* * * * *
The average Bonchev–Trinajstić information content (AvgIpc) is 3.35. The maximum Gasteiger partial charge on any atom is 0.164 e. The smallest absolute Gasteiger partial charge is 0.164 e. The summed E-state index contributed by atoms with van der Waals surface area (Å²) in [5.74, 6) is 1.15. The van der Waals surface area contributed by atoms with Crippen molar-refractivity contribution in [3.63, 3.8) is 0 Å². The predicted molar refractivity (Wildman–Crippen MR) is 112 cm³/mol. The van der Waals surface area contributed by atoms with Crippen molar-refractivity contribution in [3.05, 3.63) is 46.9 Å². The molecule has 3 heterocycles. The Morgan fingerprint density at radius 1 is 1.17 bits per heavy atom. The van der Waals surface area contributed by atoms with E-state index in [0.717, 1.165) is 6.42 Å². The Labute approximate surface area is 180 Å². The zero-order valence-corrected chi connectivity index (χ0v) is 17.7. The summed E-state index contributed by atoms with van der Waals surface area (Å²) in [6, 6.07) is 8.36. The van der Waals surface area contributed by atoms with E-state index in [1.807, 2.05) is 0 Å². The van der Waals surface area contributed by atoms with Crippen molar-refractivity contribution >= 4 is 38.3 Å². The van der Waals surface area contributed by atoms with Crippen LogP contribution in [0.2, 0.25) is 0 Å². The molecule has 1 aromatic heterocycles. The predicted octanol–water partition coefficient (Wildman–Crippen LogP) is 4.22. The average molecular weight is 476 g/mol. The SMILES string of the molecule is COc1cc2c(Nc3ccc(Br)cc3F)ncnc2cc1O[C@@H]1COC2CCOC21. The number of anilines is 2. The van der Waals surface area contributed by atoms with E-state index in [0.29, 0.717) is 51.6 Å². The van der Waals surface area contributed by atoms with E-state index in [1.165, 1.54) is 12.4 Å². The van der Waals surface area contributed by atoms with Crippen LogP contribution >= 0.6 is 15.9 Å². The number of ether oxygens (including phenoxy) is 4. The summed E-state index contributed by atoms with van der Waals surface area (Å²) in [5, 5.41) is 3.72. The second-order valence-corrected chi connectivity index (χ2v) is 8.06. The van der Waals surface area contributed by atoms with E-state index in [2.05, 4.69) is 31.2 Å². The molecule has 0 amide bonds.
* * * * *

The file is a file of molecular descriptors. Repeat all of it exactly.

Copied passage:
The average Bonchev–Trinajstić information content (AvgIpc) is 3.35. The maximum Gasteiger partial charge on any atom is 0.164 e. The smallest absolute Gasteiger partial charge is 0.164 e. The summed E-state index contributed by atoms with van der Waals surface area (Å²) in [5.74, 6) is 1.15. The van der Waals surface area contributed by atoms with Crippen molar-refractivity contribution in [3.63, 3.8) is 0 Å². The predicted molar refractivity (Wildman–Crippen MR) is 112 cm³/mol. The van der Waals surface area contributed by atoms with Crippen molar-refractivity contribution in [3.05, 3.63) is 46.9 Å². The molecule has 3 heterocycles. The Morgan fingerprint density at radius 1 is 1.17 bits per heavy atom. The van der Waals surface area contributed by atoms with E-state index in [0.717, 1.165) is 6.42 Å². The Labute approximate surface area is 180 Å². The zero-order valence-corrected chi connectivity index (χ0v) is 17.7. The summed E-state index contributed by atoms with van der Waals surface area (Å²) in [6, 6.07) is 8.36. The van der Waals surface area contributed by atoms with E-state index in [1.807, 2.05) is 0 Å². The van der Waals surface area contributed by atoms with Crippen molar-refractivity contribution >= 4 is 38.3 Å². The van der Waals surface area contributed by atoms with Crippen LogP contribution in [0.2, 0.25) is 0 Å². The molecule has 1 aromatic heterocycles. The predicted octanol–water partition coefficient (Wildman–Crippen LogP) is 4.22. The average molecular weight is 476 g/mol. The SMILES string of the molecule is COc1cc2c(Nc3ccc(Br)cc3F)ncnc2cc1O[C@@H]1COC2CCOC21. The number of anilines is 2. The van der Waals surface area contributed by atoms with E-state index in [0.29, 0.717) is 51.6 Å². The van der Waals surface area contributed by atoms with E-state index in [1.165, 1.54) is 12.4 Å². The van der Waals surface area contributed by atoms with Crippen LogP contribution >= 0.6 is 15.9 Å². The number of ether oxygens (including phenoxy) is 4. The summed E-state index contributed by atoms with van der Waals surface area (Å²) in [5, 5.41) is 3.72. The second-order valence-corrected chi connectivity index (χ2v) is 8.06. The van der Waals surface area contributed by atoms with E-state index in [2.05, 4.69) is 31.2 Å². The molecule has 0 amide bonds.